Fighting Russia’s disinformation war: how factchecking works

As the war in Ukraine grinds its way into becoming one of the largest and most destructive conflicts in Europe for a generation, intense efforts are being made to fight the effects of the disinformation war, and to provide the public with facts.

One story, which has been widely spread, and an example of strategic disinformation, was the bombing of the Mariupol children’s hospital Fact-checkers working for IMS partner organisation, StopFake, investigated the Russian denial and published a point-by-point story disproving Moscow’s claim.

Indeed, the striking intensity of Russia’s information war against Ukraine has been one of the most widely discussed phenomena of the war. According to Yevhen Fedchenko, the co-founder and chief editor of StopFake which was founded in 2014, Russia has been pushing specific narratives about Ukraine, and those narratives haven’t changed much over the past eight years of conflict and are used to justify Moscow’s invasion.

One narrative paints a picture of Ukraine as a failed, fascist and criminal state. And that was used to justify the invasion. Russia was invading Ukraine to de-nazify it, to decriminalize it or to clean it up and fix it, he said – and most importantly, to make Ukraine a part of Russia. 

“All of these disinformation efforts have been focused on inventing false narrative to justify what they are doing and on a day-to-day level, these efforts translate into a massive effort by them to conceal and hide the crimes of their military,” Fedchenko said.

“As factcheckers, we must correct this information and this has kept us very busy since this war began in 2014,” he added, and a glance of their website proves his point.

One story debunks claims that as the conflict rages, 2.5 million Ukrainians have asked to be evacuated to Russia, but the number StopFake points out, is actually just below 100,000, according to the United Nations. Another story points out that Russian claims that Ukrainian soldiers placed explosives in buildings in the city of Mariupol, but the video accompanying this shows the Russian shelling of Irpin’, a different city that is located northwest of Kyiv.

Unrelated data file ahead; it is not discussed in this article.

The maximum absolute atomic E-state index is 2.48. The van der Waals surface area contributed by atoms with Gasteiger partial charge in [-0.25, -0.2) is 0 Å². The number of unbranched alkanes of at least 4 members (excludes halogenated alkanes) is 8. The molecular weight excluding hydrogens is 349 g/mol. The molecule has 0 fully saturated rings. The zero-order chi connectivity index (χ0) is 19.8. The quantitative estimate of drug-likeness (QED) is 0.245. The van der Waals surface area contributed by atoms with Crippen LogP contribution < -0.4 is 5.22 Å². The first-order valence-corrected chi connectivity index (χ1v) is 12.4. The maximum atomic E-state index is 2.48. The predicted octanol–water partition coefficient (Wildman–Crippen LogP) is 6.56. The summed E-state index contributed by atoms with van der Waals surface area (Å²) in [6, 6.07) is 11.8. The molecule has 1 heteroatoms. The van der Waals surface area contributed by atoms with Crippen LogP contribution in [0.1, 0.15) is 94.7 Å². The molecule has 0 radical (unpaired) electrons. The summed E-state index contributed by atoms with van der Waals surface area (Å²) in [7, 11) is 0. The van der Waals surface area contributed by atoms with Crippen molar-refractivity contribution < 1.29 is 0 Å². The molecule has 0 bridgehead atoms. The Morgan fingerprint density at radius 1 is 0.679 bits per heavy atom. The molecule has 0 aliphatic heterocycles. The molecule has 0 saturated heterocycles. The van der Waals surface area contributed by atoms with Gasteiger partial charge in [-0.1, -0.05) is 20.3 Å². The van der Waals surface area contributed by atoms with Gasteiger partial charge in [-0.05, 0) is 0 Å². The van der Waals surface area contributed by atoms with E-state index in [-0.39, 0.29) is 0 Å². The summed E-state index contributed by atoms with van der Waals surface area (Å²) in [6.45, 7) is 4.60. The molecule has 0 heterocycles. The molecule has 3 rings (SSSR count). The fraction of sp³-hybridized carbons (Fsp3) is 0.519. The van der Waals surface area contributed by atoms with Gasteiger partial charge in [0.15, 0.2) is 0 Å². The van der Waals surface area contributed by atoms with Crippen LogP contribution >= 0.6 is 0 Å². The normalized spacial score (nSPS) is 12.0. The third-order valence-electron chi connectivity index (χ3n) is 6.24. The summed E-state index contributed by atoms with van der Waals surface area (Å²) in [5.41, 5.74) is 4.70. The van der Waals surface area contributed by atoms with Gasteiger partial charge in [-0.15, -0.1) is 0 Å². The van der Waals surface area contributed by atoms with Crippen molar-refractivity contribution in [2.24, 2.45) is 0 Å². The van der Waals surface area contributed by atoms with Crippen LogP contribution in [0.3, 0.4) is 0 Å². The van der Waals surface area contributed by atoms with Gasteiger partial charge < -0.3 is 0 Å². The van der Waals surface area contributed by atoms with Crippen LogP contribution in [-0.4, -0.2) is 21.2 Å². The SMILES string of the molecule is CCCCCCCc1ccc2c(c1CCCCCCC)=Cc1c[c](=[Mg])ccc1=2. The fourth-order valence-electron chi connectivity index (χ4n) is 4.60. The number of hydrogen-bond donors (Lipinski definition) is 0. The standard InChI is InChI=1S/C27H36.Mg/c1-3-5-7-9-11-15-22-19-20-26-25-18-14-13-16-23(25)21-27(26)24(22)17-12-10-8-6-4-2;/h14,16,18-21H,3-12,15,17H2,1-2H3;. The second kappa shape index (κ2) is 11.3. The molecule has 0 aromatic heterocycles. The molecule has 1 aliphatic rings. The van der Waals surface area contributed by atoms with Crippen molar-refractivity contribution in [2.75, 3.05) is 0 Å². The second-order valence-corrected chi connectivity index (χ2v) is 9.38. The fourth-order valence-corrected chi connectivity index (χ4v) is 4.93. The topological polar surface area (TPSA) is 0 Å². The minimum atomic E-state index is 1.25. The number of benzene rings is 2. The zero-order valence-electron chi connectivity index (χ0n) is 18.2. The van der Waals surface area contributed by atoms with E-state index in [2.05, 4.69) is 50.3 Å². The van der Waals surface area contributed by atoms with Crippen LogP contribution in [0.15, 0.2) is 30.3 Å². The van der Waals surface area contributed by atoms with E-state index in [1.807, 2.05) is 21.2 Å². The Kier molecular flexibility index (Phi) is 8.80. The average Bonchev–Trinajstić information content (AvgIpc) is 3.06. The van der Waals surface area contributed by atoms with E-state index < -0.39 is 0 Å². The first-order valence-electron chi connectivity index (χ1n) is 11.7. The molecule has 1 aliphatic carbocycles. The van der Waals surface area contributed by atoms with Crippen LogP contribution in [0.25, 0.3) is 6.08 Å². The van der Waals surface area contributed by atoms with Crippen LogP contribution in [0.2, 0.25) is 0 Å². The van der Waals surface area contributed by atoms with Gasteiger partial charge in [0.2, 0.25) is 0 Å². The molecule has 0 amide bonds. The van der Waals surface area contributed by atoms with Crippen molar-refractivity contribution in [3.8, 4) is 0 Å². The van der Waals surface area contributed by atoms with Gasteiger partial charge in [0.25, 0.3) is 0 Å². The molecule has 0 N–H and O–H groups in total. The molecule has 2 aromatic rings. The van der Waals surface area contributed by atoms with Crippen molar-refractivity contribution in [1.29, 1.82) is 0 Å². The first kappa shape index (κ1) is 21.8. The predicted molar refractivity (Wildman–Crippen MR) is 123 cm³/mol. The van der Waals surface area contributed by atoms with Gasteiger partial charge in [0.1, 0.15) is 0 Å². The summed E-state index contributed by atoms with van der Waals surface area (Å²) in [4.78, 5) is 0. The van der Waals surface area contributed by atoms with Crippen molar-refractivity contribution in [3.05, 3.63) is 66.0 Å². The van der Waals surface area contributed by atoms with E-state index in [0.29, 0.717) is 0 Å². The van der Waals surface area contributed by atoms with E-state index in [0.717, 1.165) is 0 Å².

How they work

When the organisation began in 2014 it was run by a team of volunteers, and that later grew into a news organisation with 26 paid employees and researchers in several European countries and the United States. At one point, their broadcast aired on about 30 Ukrainian television stations.

“We also care greatly about the safety of our staff and take all necessary measures to get them to safe locations,” he said, “We’re also extremely mindful of tech and communications security,” he said, but the recent invasion and the decision by some staffer to evacuate, has reduced staff to about 15.

Using the same methodology that that they’ve always used, StopFake continues to monitor Russian media. It also invites audiences to send content that they presume might be fake, and then the team of factcheckers look in-depth at those stories and find the facts behind it. If they find a story not to be true, then StopFake write that story, and explain step-by-step exactly how the story is fake.

“This is not true. That is not true, and this is not true and then we provide documented facts that support our own findings. And then, when the story is done, we publish and also disseminate it to two different audiences – Russian and Ukrainians — in different languages. We explain it and set the facts straight about each and everything they try to do,” he said.

The more Russia tried to create what StopFake calls confusion and the fog of war, the more work that StopFake and local and international media reporting on the conflict will have to do to separate fact from fiction, disinformation and fake news.  “Our work will only increase as the Russian military finds itself increasingly bogged down in Ukraine,” Fedchenko predicts.